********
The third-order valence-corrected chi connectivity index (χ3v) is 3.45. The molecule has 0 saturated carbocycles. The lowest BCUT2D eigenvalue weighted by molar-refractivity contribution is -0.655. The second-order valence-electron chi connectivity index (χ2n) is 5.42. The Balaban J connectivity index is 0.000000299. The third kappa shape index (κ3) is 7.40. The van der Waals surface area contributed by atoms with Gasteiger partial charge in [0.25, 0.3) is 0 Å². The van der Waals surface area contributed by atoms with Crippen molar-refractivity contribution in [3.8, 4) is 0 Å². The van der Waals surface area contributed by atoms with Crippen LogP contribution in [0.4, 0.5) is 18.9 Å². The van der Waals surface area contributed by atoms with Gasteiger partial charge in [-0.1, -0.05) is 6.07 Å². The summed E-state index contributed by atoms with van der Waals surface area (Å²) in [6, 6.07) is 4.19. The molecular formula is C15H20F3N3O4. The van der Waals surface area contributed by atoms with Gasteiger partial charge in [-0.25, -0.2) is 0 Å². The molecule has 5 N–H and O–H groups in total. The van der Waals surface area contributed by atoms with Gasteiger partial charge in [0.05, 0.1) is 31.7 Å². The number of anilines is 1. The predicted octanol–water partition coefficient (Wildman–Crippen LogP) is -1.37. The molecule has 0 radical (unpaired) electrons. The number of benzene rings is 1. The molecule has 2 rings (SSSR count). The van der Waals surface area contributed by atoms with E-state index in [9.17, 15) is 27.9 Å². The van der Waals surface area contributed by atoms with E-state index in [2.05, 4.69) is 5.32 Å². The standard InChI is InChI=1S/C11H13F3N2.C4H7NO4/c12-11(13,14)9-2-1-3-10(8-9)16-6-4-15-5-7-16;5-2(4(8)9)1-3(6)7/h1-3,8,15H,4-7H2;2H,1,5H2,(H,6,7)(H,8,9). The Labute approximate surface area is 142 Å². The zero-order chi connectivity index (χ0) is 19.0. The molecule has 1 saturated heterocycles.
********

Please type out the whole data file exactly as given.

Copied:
The third-order valence-corrected chi connectivity index (χ3v) is 3.45. The molecule has 0 saturated carbocycles. The lowest BCUT2D eigenvalue weighted by molar-refractivity contribution is -0.655. The second-order valence-electron chi connectivity index (χ2n) is 5.42. The Balaban J connectivity index is 0.000000299. The third kappa shape index (κ3) is 7.40. The van der Waals surface area contributed by atoms with Gasteiger partial charge in [0.25, 0.3) is 0 Å². The van der Waals surface area contributed by atoms with Crippen molar-refractivity contribution in [3.8, 4) is 0 Å². The van der Waals surface area contributed by atoms with Crippen LogP contribution in [0.4, 0.5) is 18.9 Å². The van der Waals surface area contributed by atoms with Gasteiger partial charge in [-0.1, -0.05) is 6.07 Å². The summed E-state index contributed by atoms with van der Waals surface area (Å²) in [6, 6.07) is 4.19. The molecular formula is C15H20F3N3O4. The van der Waals surface area contributed by atoms with Gasteiger partial charge in [-0.25, -0.2) is 0 Å². The molecule has 5 N–H and O–H groups in total. The van der Waals surface area contributed by atoms with Gasteiger partial charge in [0.05, 0.1) is 31.7 Å². The number of anilines is 1. The predicted octanol–water partition coefficient (Wildman–Crippen LogP) is -1.37. The molecule has 0 radical (unpaired) electrons. The number of benzene rings is 1. The molecule has 2 rings (SSSR count). The van der Waals surface area contributed by atoms with E-state index in [9.17, 15) is 27.9 Å². The van der Waals surface area contributed by atoms with E-state index in [2.05, 4.69) is 5.32 Å². The standard InChI is InChI=1S/C11H13F3N2.C4H7NO4/c12-11(13,14)9-2-1-3-10(8-9)16-6-4-15-5-7-16;5-2(4(8)9)1-3(6)7/h1-3,8,15H,4-7H2;2H,1,5H2,(H,6,7)(H,8,9). The Labute approximate surface area is 142 Å². The zero-order chi connectivity index (χ0) is 19.0. The molecule has 1 saturated heterocycles.